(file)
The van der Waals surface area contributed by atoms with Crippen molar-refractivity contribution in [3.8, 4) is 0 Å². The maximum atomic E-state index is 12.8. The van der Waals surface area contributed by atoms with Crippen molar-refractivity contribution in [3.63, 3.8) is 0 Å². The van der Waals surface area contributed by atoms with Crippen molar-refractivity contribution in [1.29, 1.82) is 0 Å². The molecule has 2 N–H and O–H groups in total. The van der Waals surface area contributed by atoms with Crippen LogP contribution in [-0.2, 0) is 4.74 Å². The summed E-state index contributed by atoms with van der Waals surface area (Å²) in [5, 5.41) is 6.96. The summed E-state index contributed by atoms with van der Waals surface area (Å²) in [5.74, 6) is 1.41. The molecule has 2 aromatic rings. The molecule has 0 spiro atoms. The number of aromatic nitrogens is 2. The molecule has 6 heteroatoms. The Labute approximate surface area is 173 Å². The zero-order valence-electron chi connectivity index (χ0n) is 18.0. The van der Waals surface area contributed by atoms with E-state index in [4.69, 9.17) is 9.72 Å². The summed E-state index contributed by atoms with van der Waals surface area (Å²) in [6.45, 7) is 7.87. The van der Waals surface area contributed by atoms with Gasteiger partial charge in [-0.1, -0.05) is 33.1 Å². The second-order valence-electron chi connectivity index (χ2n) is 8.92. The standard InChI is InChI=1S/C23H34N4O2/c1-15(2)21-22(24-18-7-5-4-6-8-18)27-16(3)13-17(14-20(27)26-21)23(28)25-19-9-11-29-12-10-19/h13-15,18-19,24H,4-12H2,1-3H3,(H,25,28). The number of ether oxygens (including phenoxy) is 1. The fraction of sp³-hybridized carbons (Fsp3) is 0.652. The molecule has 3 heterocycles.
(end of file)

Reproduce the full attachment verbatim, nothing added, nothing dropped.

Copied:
The van der Waals surface area contributed by atoms with Crippen molar-refractivity contribution in [3.8, 4) is 0 Å². The maximum atomic E-state index is 12.8. The van der Waals surface area contributed by atoms with Crippen molar-refractivity contribution in [3.63, 3.8) is 0 Å². The van der Waals surface area contributed by atoms with Crippen molar-refractivity contribution in [1.29, 1.82) is 0 Å². The molecule has 2 N–H and O–H groups in total. The van der Waals surface area contributed by atoms with Crippen LogP contribution in [-0.2, 0) is 4.74 Å². The summed E-state index contributed by atoms with van der Waals surface area (Å²) in [5, 5.41) is 6.96. The summed E-state index contributed by atoms with van der Waals surface area (Å²) in [5.74, 6) is 1.41. The molecule has 2 aromatic rings. The molecule has 0 spiro atoms. The number of aromatic nitrogens is 2. The molecule has 6 heteroatoms. The Labute approximate surface area is 173 Å². The zero-order valence-electron chi connectivity index (χ0n) is 18.0. The van der Waals surface area contributed by atoms with E-state index in [4.69, 9.17) is 9.72 Å². The summed E-state index contributed by atoms with van der Waals surface area (Å²) in [6.45, 7) is 7.87. The van der Waals surface area contributed by atoms with Gasteiger partial charge in [-0.1, -0.05) is 33.1 Å². The second-order valence-electron chi connectivity index (χ2n) is 8.92. The standard InChI is InChI=1S/C23H34N4O2/c1-15(2)21-22(24-18-7-5-4-6-8-18)27-16(3)13-17(14-20(27)26-21)23(28)25-19-9-11-29-12-10-19/h13-15,18-19,24H,4-12H2,1-3H3,(H,25,28). The number of ether oxygens (including phenoxy) is 1. The fraction of sp³-hybridized carbons (Fsp3) is 0.652. The molecule has 3 heterocycles.